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language, to be used not only by the people of this populous empire but also by the nations contiguous to China. To compel the reconstructed states to speak all alike was too much of a task, even for the first Huang Ti; that achievement was left to the Manchus who, compelling uniformity in the cut of the hair, have by their law that all the mandarins shall speak the court-dialect, [been doing the work which Ch'in Shih-huang left undone. So the great scheme of preparation is not wholly completed yet. A thousand years are as one day. The mills of God grind slowly, but they are just as effective as though the work was accomplished in the little day of a man's life. Perhaps no writer on the preparation of the world for Christianity neglects to mention and emphasize the conquests of Alexander the Great as one great element in that preparation. His victories spread the Greek language over the then known world and created this noble chariot for the conveyance of Christian truth. How similar the providential indication in China. In Africa or the islands of the sea the labors of a life-time in translation or composition extend only to a few thousand people. The progress of a single generation might render nugatory all their efforts. In China the case is different. One writes not only for the present numbered millions but for generations yet unborn. Matthew Ricci is, perhaps, more read to-day than two hundred years ago. Perhaps God, having completed the preparation, will raise up men who will prepare Christian classics to take the place of the old, like Judson's translation of the Bible into Burmese or Goodell's sermons in the Turkish language. Then what a field opens before such a writer ! A reading nation and a desirable literature become welded together as husband and wife, and nothing can separate them.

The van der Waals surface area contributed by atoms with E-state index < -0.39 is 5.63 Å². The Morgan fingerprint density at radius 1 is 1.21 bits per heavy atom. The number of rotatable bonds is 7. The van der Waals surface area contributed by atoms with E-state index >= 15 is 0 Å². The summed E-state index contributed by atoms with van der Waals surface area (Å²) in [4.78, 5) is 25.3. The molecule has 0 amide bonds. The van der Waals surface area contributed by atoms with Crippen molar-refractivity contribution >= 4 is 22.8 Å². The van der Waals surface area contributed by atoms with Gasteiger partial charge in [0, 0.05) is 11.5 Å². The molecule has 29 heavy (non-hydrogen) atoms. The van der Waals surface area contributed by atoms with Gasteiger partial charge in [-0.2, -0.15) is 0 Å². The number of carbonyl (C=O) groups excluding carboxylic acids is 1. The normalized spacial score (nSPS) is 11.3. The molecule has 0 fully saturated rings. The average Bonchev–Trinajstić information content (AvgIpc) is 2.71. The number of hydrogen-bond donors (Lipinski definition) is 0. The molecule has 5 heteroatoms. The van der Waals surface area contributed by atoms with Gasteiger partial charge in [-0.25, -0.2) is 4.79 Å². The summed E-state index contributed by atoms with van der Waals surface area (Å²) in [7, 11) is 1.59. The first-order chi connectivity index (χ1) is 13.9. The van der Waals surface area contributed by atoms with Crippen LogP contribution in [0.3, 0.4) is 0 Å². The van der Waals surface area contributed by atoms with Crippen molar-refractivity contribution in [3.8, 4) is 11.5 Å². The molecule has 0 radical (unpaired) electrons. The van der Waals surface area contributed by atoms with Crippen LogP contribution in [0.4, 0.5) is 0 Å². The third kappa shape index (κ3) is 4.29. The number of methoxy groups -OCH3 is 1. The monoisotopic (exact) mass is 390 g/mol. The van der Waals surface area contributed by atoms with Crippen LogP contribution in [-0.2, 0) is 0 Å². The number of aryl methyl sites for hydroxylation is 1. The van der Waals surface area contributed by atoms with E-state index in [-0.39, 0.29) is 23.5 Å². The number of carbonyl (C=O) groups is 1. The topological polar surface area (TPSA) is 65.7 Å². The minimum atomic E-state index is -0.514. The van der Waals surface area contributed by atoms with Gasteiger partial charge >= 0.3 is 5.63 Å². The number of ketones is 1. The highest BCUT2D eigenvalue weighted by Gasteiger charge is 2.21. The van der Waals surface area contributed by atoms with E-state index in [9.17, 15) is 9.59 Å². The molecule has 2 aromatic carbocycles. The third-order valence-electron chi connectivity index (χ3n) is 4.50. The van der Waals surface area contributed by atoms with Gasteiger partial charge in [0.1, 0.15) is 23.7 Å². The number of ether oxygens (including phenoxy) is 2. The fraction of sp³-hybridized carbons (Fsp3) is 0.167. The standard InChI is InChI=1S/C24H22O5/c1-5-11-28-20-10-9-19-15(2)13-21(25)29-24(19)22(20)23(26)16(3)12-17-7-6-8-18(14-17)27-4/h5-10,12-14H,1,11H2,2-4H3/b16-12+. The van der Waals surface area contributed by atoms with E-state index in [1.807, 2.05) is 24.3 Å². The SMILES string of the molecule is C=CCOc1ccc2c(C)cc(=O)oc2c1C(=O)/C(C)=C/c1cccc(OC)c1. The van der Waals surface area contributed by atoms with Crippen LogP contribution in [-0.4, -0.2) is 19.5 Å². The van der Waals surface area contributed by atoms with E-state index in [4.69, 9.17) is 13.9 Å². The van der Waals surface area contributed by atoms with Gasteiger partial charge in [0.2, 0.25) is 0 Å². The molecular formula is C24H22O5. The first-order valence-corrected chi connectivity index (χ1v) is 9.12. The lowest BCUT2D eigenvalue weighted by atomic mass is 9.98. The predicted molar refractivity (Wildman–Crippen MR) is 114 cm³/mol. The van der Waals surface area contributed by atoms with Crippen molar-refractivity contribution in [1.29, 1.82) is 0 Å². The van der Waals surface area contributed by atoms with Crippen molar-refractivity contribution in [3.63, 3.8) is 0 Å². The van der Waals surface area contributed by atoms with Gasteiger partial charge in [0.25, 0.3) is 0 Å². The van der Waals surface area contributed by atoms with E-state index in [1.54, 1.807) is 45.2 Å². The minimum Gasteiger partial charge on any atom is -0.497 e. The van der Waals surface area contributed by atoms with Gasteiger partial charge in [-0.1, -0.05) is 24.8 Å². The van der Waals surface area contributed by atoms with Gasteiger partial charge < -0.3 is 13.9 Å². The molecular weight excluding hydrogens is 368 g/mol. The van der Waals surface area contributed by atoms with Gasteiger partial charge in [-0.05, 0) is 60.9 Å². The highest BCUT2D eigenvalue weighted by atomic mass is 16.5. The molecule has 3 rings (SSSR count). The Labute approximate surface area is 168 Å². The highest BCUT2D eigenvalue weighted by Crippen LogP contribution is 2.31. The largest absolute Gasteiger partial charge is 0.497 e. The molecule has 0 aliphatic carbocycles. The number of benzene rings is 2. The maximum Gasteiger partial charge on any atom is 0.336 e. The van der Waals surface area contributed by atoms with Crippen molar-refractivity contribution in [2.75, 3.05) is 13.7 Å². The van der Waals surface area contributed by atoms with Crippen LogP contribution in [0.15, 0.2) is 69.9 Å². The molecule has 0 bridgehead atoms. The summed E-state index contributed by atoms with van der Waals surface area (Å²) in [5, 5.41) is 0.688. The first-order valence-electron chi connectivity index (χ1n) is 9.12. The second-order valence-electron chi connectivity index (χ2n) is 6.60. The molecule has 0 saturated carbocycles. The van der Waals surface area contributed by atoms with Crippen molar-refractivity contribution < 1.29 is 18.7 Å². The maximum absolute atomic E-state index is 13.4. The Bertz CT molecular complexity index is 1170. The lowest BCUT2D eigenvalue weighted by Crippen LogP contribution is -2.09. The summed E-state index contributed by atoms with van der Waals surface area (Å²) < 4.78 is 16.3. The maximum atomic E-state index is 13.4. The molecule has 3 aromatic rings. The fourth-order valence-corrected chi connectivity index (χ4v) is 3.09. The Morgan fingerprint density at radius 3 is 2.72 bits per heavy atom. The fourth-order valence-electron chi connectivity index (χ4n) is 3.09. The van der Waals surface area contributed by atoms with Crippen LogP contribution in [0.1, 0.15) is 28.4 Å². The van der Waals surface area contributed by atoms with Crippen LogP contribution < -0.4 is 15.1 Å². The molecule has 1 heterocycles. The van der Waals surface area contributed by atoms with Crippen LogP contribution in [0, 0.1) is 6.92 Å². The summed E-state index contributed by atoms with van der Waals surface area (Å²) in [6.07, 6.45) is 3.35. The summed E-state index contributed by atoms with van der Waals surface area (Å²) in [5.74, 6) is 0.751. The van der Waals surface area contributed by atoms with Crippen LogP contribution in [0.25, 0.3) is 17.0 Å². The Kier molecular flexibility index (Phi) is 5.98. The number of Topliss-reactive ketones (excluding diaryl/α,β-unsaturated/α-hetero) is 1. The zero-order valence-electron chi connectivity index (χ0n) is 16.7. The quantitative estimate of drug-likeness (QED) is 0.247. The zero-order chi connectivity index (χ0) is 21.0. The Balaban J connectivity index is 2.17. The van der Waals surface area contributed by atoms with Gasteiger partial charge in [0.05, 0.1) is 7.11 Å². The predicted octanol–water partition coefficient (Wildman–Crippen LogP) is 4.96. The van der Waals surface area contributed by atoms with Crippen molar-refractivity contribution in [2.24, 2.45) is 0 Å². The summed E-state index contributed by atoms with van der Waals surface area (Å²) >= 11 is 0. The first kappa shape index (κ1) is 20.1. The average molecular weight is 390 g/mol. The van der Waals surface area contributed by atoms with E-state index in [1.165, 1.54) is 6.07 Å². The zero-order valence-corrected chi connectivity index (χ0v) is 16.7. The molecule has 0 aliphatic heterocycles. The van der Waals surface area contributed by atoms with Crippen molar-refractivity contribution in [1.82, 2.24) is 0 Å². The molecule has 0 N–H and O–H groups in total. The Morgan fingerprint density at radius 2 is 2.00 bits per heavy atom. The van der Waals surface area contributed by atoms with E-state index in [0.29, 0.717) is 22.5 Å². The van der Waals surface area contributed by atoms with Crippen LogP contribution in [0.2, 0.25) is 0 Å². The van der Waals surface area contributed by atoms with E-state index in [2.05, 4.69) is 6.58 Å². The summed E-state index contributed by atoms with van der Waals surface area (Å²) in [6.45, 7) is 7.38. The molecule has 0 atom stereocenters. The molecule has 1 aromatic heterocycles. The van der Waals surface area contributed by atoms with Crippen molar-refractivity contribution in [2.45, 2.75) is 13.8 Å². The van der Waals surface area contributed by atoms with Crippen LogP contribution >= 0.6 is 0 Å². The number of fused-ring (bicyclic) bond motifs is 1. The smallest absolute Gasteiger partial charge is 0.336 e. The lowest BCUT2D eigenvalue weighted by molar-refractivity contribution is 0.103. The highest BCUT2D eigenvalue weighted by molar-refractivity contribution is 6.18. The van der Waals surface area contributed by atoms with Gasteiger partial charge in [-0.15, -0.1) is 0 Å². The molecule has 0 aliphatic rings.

To the student of Chinese history it is clear that the progress of occidental countries and the problems which they have had to work out have been different from those of the Orient. These problems are as unlike as the native dispositions of the people. Philosophically, the nations of the West reached their high water in Aristotle, and that "mighty Stagyrite" ruled the world of thought for more than a millennium and a half. If the development of a system of thought was the aim of the one, the greater aim was that of the eastthe production and development of man. In the one the idea was. realized in a school, in the other in a state. Separated by mountains on the west, broad deserts on the north, seas on the east and hostile tribes on the south, China was shut up to her own ideas and peculiar culture. We can see as much reason for the delay of 4000 years before the Christ was given to the Occident as we can for the longer probation of 2000 years for the Chinese; or in other words, 2000 years more were needed to work out or wear out the old problems